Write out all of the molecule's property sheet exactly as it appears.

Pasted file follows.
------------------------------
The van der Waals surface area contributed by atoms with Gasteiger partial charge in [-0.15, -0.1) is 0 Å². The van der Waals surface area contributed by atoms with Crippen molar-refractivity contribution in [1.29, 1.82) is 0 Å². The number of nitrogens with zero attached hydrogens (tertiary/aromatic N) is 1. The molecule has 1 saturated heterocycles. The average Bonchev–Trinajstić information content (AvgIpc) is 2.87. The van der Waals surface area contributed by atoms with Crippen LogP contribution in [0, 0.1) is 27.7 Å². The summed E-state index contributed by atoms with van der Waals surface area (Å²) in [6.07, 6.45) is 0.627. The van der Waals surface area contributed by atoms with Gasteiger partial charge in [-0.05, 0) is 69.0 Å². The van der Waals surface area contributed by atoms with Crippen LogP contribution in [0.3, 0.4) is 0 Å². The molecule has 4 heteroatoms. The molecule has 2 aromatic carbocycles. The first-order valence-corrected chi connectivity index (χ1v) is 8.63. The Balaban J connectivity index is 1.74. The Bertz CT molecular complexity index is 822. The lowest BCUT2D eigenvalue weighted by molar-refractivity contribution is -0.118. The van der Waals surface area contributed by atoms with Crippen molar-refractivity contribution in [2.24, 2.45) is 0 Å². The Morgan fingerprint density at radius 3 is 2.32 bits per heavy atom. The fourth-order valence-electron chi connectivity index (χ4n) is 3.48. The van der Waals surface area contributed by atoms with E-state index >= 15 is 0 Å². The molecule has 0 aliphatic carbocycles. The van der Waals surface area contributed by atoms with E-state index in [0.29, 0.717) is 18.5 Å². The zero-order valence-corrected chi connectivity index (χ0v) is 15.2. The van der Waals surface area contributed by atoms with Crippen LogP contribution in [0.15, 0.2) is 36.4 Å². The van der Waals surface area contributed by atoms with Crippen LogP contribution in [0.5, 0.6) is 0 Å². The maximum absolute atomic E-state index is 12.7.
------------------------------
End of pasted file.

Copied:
The van der Waals surface area contributed by atoms with Gasteiger partial charge in [-0.15, -0.1) is 0 Å². The van der Waals surface area contributed by atoms with Crippen molar-refractivity contribution in [1.29, 1.82) is 0 Å². The number of nitrogens with zero attached hydrogens (tertiary/aromatic N) is 1. The molecule has 1 saturated heterocycles. The average Bonchev–Trinajstić information content (AvgIpc) is 2.87. The van der Waals surface area contributed by atoms with Crippen LogP contribution in [0, 0.1) is 27.7 Å². The summed E-state index contributed by atoms with van der Waals surface area (Å²) in [6.07, 6.45) is 0.627. The van der Waals surface area contributed by atoms with Gasteiger partial charge in [-0.05, 0) is 69.0 Å². The van der Waals surface area contributed by atoms with Crippen LogP contribution in [0.3, 0.4) is 0 Å². The molecule has 4 heteroatoms. The molecule has 2 aromatic carbocycles. The first-order valence-corrected chi connectivity index (χ1v) is 8.63. The Balaban J connectivity index is 1.74. The Bertz CT molecular complexity index is 822. The lowest BCUT2D eigenvalue weighted by molar-refractivity contribution is -0.118. The van der Waals surface area contributed by atoms with Crippen molar-refractivity contribution in [2.24, 2.45) is 0 Å². The Morgan fingerprint density at radius 3 is 2.32 bits per heavy atom. The fourth-order valence-electron chi connectivity index (χ4n) is 3.48. The van der Waals surface area contributed by atoms with E-state index >= 15 is 0 Å². The molecule has 0 aliphatic carbocycles. The van der Waals surface area contributed by atoms with E-state index in [0.29, 0.717) is 18.5 Å². The zero-order valence-corrected chi connectivity index (χ0v) is 15.2. The van der Waals surface area contributed by atoms with Crippen LogP contribution in [0.15, 0.2) is 36.4 Å². The van der Waals surface area contributed by atoms with Crippen LogP contribution in [0.5, 0.6) is 0 Å². The maximum absolute atomic E-state index is 12.7.